Vascular endothelial growth factor (VEGF) is implicated in the pathogenesis of inflammatory joint diseases, including rheumatoid arthritis (RA). To determine the importance of this cytokine in vivo, the effect of administering VEGF-neutralizing antibodies to mice with collagen-induced arthritis (CIA), which has many immunological and pathological similarities to human RA, has been investigated. Either saline, normal rabbit immunoglobulin or anti-human VEGF121 rabbit polyclonal antibody was administered to mice subcutaneously either before the onset of arthritis or after the establishment of clinical disease. Anti-VEGF antibody administered prior to disease onset significantly delayed the development of arthritis and decreased clinical score and paw thickness as well as histological severity. On the other hand, the frequency of occurrence of disease compared to either the control group administered saline or normal rabbit immunoglobulin was not altered. Anti-VEGF antibody also significantly ameliorated clinical and histological parameters even when administered after disease onset. These results indicate a possible therapeutical potential for anti-VEGF treatment in human arthritis.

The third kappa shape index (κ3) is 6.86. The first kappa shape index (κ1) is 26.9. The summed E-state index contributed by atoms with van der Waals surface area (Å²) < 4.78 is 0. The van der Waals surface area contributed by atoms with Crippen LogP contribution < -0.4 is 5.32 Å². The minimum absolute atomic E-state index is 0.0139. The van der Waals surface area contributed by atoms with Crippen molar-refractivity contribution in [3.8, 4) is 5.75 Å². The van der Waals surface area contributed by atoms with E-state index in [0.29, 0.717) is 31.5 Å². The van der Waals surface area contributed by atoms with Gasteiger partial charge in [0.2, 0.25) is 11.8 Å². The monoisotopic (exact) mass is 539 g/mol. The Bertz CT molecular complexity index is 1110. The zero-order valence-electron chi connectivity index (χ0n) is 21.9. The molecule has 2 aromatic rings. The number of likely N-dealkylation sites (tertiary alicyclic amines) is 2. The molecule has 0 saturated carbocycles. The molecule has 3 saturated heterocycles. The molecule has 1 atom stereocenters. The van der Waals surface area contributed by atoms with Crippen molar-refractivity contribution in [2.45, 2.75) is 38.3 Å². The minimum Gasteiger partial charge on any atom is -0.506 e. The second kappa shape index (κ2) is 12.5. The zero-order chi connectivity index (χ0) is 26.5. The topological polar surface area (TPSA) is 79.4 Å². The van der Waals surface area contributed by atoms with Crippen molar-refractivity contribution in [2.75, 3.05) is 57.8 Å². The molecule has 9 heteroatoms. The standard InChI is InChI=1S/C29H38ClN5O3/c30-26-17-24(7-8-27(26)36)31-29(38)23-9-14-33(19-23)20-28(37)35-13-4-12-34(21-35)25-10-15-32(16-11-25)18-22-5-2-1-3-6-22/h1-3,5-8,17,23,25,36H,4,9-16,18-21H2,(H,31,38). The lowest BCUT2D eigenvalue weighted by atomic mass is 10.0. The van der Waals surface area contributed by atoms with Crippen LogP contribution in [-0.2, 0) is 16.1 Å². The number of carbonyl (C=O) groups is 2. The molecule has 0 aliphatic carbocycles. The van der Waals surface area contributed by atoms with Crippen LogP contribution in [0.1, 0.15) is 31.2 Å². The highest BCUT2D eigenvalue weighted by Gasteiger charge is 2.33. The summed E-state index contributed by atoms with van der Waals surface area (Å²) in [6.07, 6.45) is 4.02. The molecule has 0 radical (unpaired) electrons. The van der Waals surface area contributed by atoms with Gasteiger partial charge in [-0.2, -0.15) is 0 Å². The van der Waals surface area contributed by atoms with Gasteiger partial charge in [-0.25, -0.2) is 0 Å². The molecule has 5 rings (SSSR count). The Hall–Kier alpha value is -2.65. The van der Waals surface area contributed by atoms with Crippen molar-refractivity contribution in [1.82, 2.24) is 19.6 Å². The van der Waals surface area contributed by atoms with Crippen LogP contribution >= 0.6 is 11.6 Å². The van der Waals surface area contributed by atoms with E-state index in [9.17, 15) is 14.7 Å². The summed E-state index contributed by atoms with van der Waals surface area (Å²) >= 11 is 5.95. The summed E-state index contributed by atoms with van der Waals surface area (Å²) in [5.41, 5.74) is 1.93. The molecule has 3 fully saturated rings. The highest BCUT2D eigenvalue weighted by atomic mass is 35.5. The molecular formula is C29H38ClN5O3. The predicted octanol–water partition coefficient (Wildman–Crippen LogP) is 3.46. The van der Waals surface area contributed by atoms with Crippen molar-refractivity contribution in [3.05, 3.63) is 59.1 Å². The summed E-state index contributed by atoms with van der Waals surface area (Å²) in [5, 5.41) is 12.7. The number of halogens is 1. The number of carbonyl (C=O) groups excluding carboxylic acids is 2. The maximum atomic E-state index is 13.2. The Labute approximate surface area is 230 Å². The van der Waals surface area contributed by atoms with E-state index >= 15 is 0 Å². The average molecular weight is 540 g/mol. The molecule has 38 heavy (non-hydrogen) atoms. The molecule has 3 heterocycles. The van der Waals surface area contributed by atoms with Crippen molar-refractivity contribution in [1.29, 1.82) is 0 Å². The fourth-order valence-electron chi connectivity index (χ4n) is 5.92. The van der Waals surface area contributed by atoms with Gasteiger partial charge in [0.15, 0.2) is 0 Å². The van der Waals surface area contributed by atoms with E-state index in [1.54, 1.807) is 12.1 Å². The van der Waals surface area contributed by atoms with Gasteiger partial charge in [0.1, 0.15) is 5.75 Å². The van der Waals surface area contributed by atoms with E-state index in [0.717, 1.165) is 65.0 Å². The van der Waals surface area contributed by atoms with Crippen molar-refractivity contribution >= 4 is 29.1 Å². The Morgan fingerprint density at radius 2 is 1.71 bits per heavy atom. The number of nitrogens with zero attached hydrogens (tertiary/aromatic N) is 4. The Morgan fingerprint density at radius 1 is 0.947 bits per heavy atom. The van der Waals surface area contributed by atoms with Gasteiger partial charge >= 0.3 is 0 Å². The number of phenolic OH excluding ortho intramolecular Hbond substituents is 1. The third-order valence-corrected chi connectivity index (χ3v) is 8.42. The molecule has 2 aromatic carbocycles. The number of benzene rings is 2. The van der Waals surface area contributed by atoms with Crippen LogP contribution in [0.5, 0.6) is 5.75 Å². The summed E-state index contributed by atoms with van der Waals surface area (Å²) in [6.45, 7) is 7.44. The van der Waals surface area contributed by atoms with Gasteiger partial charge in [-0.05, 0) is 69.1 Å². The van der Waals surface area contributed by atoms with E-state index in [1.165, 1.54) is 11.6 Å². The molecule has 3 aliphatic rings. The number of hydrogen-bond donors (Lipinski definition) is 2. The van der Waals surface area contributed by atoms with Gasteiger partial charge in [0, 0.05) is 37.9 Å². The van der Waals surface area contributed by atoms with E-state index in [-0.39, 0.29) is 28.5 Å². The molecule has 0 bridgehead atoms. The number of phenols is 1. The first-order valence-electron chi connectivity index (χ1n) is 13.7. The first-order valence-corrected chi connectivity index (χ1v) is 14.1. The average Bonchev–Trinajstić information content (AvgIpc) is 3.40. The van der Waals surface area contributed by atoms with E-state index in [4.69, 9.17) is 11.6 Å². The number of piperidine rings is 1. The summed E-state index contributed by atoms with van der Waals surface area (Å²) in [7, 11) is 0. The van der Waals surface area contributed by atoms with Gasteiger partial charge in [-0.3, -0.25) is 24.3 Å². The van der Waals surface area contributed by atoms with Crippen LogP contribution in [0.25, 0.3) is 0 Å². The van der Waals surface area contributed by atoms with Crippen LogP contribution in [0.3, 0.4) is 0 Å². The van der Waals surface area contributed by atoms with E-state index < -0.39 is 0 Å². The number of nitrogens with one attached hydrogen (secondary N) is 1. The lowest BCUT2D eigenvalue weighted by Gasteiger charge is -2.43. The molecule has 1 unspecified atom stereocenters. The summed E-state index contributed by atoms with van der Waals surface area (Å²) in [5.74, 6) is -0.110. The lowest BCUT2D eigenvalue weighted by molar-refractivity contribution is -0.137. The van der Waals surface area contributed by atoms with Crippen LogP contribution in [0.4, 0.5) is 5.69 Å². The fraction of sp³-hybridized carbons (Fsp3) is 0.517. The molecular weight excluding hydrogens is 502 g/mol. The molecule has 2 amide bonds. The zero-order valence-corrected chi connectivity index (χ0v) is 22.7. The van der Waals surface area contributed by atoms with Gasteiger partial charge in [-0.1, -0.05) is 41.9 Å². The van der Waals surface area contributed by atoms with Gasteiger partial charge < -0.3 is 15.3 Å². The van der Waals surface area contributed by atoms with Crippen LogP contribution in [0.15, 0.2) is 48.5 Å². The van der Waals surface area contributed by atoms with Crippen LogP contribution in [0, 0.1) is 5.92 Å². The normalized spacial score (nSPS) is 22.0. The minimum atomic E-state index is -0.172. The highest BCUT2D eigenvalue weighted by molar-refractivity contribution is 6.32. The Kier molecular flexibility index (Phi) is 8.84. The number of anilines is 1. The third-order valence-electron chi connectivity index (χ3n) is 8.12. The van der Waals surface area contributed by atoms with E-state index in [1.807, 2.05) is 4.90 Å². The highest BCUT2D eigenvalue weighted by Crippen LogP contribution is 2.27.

Copyright 2001 Academic Press.